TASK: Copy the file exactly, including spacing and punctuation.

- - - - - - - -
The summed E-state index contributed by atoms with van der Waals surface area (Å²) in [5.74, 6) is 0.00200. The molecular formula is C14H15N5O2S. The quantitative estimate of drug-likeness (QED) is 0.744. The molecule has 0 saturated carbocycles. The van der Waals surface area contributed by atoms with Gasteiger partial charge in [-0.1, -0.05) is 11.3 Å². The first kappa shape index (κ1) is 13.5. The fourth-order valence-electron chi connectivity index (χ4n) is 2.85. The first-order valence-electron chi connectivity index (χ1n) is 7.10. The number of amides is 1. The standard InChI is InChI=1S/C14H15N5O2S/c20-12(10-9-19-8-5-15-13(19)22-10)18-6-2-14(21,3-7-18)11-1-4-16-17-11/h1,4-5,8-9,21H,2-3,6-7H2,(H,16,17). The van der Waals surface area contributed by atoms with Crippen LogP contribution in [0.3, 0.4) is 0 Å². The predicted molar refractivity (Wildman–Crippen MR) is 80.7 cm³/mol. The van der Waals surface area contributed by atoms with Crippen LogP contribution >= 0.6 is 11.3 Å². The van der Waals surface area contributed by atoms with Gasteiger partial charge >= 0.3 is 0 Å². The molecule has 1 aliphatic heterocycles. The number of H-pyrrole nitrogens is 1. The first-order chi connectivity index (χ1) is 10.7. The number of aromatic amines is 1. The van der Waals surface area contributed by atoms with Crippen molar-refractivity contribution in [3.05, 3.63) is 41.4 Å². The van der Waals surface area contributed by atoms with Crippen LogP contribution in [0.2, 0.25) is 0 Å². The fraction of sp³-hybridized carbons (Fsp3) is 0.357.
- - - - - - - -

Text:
The summed E-state index contributed by atoms with van der Waals surface area (Å²) in [5.74, 6) is 0.00200. The molecular formula is C14H15N5O2S. The quantitative estimate of drug-likeness (QED) is 0.744. The molecule has 0 saturated carbocycles. The van der Waals surface area contributed by atoms with Gasteiger partial charge in [-0.1, -0.05) is 11.3 Å². The first kappa shape index (κ1) is 13.5. The fourth-order valence-electron chi connectivity index (χ4n) is 2.85. The first-order valence-electron chi connectivity index (χ1n) is 7.10. The number of amides is 1. The standard InChI is InChI=1S/C14H15N5O2S/c20-12(10-9-19-8-5-15-13(19)22-10)18-6-2-14(21,3-7-18)11-1-4-16-17-11/h1,4-5,8-9,21H,2-3,6-7H2,(H,16,17). The van der Waals surface area contributed by atoms with Crippen LogP contribution in [0.3, 0.4) is 0 Å². The predicted molar refractivity (Wildman–Crippen MR) is 80.7 cm³/mol. The van der Waals surface area contributed by atoms with Crippen LogP contribution >= 0.6 is 11.3 Å². The van der Waals surface area contributed by atoms with Gasteiger partial charge >= 0.3 is 0 Å². The molecule has 1 aliphatic heterocycles. The number of H-pyrrole nitrogens is 1. The first-order chi connectivity index (χ1) is 10.7. The number of aromatic amines is 1. The van der Waals surface area contributed by atoms with Crippen molar-refractivity contribution in [3.05, 3.63) is 41.4 Å². The van der Waals surface area contributed by atoms with Crippen LogP contribution in [0.2, 0.25) is 0 Å². The fraction of sp³-hybridized carbons (Fsp3) is 0.357.